NEJC Faces: Lars Troutwine, longboard racer

By Tommy Sherk

Lars Troutwine, longboard racer

Steamboat-Troutwine

LT: Me and my brother used to just regular skateboard through elementary school. In middle school, [my friend] got the coolest longboard I ever saw, so I picked it up and just kept going with it. Long boarding is faster than skateboarding. It’s more of an adrenaline rush. In September, I’ll go to a race on a mountain in Colorado, Pike’s Peak. We have a race down that, and your speed during the whole race is like 65 mph. You have hay bails stacked up around the corners. It’s really intimidating and scary, but so rewarding every time you get down safely.

I ride for a board company out of Texas called BombSquad. We have riders nationwide, and a couple in Norway. We go to races, and sometimes there are cash prizes. We probably have 30 races in the U.S., a couple in Asia, a couple in South Africa, New Zealand. I really like skating for where I can go with it. I went to Arkansas for a meet-up with Midwest members. The pros and amateurs met up and we camped out for four days. We camp on top of a mountain and skate down during the day.

How scared were you the first race?
LT: Oh, every time you go to a new race or new hill, it’s very intimidating. If you’re around all of the pros, they’ll kind of make you do it, even if you’re not comfortable doing it. You can’t get really hurt, but you can get hurt. In the races, all of the roads are closed, so there’s no traffic. But skating around down in Arkansas’ farmland, there are tractors going up and there aren’t hay bails on all of the corners, so you can hit guardrails. A guy I was skating with snapped his ankle in three places last weekend.

The ultimate goal for racing is to try your best to get down as fast as possible. Every run, you’re timed. But in Arkansas, we’re with a bunch of people and we’re just trying to have a good time. When we travel, and we aren’t competing, we’ll just hang out. Half of the time we’ll skate and half the time we just lurk…pretty heavy.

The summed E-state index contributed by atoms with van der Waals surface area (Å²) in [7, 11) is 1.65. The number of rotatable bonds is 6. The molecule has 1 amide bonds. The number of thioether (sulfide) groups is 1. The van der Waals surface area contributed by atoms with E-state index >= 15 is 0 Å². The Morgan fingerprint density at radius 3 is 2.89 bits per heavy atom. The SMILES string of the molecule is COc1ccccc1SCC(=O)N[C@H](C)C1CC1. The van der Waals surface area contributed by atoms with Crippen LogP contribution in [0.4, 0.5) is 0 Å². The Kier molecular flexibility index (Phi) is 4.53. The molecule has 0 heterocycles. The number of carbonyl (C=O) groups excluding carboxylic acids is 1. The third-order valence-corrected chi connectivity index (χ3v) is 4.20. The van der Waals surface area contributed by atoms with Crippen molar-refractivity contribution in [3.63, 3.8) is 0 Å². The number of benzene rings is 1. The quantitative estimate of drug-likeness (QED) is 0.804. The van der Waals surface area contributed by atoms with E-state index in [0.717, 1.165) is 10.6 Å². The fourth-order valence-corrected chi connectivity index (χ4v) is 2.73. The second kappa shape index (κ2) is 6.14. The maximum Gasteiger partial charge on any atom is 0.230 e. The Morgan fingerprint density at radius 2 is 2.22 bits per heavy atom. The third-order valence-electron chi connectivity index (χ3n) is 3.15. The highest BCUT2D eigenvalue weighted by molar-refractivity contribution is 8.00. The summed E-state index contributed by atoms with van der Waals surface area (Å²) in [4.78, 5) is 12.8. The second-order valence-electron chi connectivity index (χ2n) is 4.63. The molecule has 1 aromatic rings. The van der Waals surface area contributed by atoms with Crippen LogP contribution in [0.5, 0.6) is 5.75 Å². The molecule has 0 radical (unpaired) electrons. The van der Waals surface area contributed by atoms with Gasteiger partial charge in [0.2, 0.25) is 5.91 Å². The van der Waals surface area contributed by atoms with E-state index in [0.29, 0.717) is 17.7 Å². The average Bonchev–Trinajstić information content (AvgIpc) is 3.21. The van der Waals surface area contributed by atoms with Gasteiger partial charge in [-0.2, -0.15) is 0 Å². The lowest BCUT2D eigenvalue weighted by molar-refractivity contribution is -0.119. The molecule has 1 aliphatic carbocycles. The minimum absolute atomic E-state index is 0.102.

The competition part is really fun, but also really serious. You kind of have to have a job in the skating industry to be able to travel to every race, and it gets pretty expensive. I just mow grass. I don’t go to as many races as I possibly could, but I try to make it out to at least one a month.

I’ve fallen pretty badly, but not terrible. A couple of my friends have hit guardrails and have snapped their vertebrates. Road rash doesn’t hurt as bad, they’re just little burns you get.

Do you think it’s worth the risk?
LT: Yeah. It’s such a rush. Some people think of it as worthless, but if you can manage to have a good job when you grow up and still are able to go skate, that’d be a fun weekend hobby. As I get older and go to college, it’ll probably become more of a hobby. I’ll try to make it through college and get a job in the industry. Then I’ll be able to travel. Of course parents will think it’s a waste of time, but it’s too fun.

What goes through your head going 65 mph down a hill?
LT: It’s honestly kind of calm. You’re in your own mindset, just trying to make it through every time. It’s really fun if you’re mobbing with all these people — you can go down five at a time. It can be pretty sketchy at 60, but it’s so fun. At the end of the run, everybody is giving each other high fives.